Trends and Threats
Its range is within protected areas, like Parque Nacional da Serra da Bocaina, S�o Jos� do Barreiro-SP, Parque Estadual da Serra do Mar, Ubatuba-SP, Parque Estadual de Caetetus, at G�lia-SP, Parque Nacional da Tijuca, at Rio de Janeiro-RJ, Reserva do Patrim�nio Natural Serra do Cara�a, at Catas Altas-MG, Reserva Rio das Pedra, at Mangaratiba-RJ, RPPN Salto Morato, at Guaraque�aba-PR, Parque Estadual Mata dos Godoy, and at Londrina-PR, Floresta Nacional de Chapec�, at Chapec�-SC. Recent analysis did not detect infection by the fungus Batrachochytrium dendrobatidis (Carnaval et al. 2006). There are reports of population declines in the surroundings of Rio de Janeiro (Izecksohn and Carvalho-e-Silva 2001), but there were not continuous surveys in the area, and this information may not reflect the real situation (Eterovick et al. 2005).

Possible reasons for amphibian decline

General habitat alteration and loss
Habitat modification from deforestation, or logging related activities
Intensified agriculture or grazing
Dams changing river flow and/or covering habitat
Subtle changes to necessary specialized habitat
Habitat fragmentation


Altig, R., and McDiarmid, R. W. (1999). ''Diversity: familial and generic characterization.'' Tadpoles: The Biology of Anuran Larvae. R. W. McDiarmid and R. Altig, eds., The University of Chicago Press, Chicago.

Canelas, M. A. S., and Bertoluci, J. (2007). ''Anurans of the Serra do Caraça, southeastern Brazil: species composition and phenological patterns of calling activity.'' Iheringia, 97, 21-26.

Carnaval, A. C. O. de Q., Puschendorf, R., Peixoto, O. L., Verdade, V. K., and Rodrigues, M. T. (2006). ''Amphibian chytrid fungus broadly distributed in the Brazilian Atlantic rain forest.'' EcoHealth, 3(1), 41-48.

Carvalho-e-Silva, A. M. T., Silva, G. R., and Carvalho-e-Silva, S. P. (2008). ''Anuros da Reserva Rio das Pedras, Mangaratiba, RJ, Brasil.'' Biota Neotropica, 8(1), 199-209.

Cei, J. M. (1980). ''Amphibians of Argentina.'' Monitore Zoologica Italiano, New Series Monografia, Firenze, 2, 1-609.

Cerezoli, J. P. M. (2008). Anurofauna em Riachos de Fragmentos Florestais da Chapada das Perdizes, Serra de Carrancas, sul de Minas Gerais. Universidade Federal de Lavras, Lavras-MG.

Cisneros-Heredia, D. F., and McDiarmid, R. W. (2007). ''Revision of the characters of Centrolenidae (Amphibia: Anura: Athesphatanura), with comments on its taxonomy and the description of new taxa of glassfrogs.'' Zootaxa, 1572, 1-82.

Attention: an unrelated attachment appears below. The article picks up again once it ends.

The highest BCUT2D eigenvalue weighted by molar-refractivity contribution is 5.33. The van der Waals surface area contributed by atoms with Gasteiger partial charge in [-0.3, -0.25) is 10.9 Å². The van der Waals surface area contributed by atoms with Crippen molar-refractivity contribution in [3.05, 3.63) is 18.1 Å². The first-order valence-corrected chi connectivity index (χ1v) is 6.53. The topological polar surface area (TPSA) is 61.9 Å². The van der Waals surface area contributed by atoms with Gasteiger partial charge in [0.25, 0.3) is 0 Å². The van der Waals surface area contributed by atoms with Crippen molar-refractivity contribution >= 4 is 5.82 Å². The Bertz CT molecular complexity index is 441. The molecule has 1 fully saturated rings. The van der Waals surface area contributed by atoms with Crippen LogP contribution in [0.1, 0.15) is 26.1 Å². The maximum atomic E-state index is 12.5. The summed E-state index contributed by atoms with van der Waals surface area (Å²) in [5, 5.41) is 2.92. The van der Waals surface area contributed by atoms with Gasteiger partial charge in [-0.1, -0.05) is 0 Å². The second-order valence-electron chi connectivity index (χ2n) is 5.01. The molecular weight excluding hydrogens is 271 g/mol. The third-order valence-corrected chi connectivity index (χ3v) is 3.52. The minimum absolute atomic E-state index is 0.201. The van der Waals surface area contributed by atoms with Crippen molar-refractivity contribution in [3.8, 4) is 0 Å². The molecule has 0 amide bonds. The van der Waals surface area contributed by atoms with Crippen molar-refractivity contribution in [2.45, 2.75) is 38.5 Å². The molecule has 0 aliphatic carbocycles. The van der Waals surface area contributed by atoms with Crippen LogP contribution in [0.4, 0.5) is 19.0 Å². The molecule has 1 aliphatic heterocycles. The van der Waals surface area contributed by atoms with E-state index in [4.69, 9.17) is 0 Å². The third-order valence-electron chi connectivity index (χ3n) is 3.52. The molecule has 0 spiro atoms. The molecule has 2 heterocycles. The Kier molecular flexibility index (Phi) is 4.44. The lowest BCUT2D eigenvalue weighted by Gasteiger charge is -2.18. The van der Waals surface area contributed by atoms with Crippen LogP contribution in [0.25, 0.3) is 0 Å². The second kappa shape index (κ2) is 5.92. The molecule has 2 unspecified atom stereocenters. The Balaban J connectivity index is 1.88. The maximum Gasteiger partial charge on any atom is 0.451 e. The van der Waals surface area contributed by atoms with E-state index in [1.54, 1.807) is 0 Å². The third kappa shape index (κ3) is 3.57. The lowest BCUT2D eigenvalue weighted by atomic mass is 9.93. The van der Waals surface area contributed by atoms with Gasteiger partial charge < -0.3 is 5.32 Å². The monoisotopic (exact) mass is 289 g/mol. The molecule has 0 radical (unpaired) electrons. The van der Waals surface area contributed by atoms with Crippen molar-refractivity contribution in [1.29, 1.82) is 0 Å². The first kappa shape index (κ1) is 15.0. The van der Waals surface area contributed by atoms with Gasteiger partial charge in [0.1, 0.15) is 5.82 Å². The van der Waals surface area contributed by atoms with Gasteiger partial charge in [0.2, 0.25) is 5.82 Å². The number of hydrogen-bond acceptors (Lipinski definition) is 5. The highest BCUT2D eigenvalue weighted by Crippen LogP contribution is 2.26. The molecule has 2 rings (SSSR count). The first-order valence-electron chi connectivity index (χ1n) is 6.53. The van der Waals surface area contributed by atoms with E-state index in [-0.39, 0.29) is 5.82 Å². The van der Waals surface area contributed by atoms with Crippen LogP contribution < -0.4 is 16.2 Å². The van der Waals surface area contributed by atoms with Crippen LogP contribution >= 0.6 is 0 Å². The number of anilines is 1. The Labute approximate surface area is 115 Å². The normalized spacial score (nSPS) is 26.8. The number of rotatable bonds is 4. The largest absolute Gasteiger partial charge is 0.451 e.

Eterovick, P. C., Carnaval, A. C. O. Q., Borges-Nojosa, D. M., Silvano, D. L., Segalla, M. V., and Sazima, I. (2005). ''Amphibian declines in Brazil: an overview.'' Biotropica, 37(2), 166-179.

Haddad, C. F. B., Giovanelli, J. G. R., Giasson, L. O. M., and Toledo, L. F. (2005). Guia sonoro dos anfíbios anuros da Mata Atlântica (Sound guide of the Atlantic rain forest anurans). Audio CD. NovoDisc Mídia Digital da Amazônia, Manaus.

Haddad, C. F. B., and Prado, C. P. A. (2005). ''Reproductive modes in frogs and their unexpected diversity in the Atlantic Forest of Brazil.'' BioScience, 55, 207-217.

Hartmann, M.T., Giasson, L.O.M., Hartmann, P. A. and Haddad, C.F.B. (2005). ''Visual communication in Brazilian species of anurans.'' Journal of Natural History, 39(19), 1675–1685.

Heyer, W. R. (1985). ''Taxonomic and natural history notes on frogs of the genus Centrolenella (Amphibia: Centrolenidae) from southeastern Brasil and adjacent Argentina.'' Papeis Avulsos de Zoologia, 36, 1-21.

Heyer, W. R., Rand, A. S., Cruz, C. A. G., Peixoto, O. L., and Nelson, C. E. (1990). ''Frogs of Boracéia.'' Arquivos de Zoologia Sao Paulo, 31, 231-410.

Izecksohn, E., and Carvalho-e-Silva, S. P. (2001). Anfí­bios do Municí­pio do Rio de Janeiro. Editora UFRJ, Rio de Janeiro.

Lucas, E.M. and Fortes, V.B. (2008). ''Frog diversity in the Floresta Nacional de Chapecó, Atlantic Forest of southern Brazil.'' Biota Neotropica, 8(3), 51-61.

Ruiz-Carranza, P.M. and Lynch, J.D. (1991). ''Ranas Centrolenidae de Colombia I: Propuesta de una nueva clasificación genérica.'' Lozanía, (57), 1-30.

Taylor, E.H., and Cochran, D.M. (1953). ''Frogs of the family Centrolenidae from Brasil.'' The University of Kansas Science Bulletin, 35, 1625-1656.

Written by Diogo Borges Provete (dbprovete AT, Department of Zoology and Botany, Universidade Estadual Paulista, campus S�o Jos� do Rio Preto-SP, Brasil
First submitted 2009-01-10
Edited by Keith Lui (2010-05-16)

Species Account Citation: AmphibiaWeb 2010 Vitreorana uranoscopa: Humboldt�s Glass Frog <> University of California, Berkeley, CA, USA. Accessed Apr 24, 2017.

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Citation: AmphibiaWeb. 2017. <> University of California, Berkeley, CA, USA. Accessed 24 Apr 2017.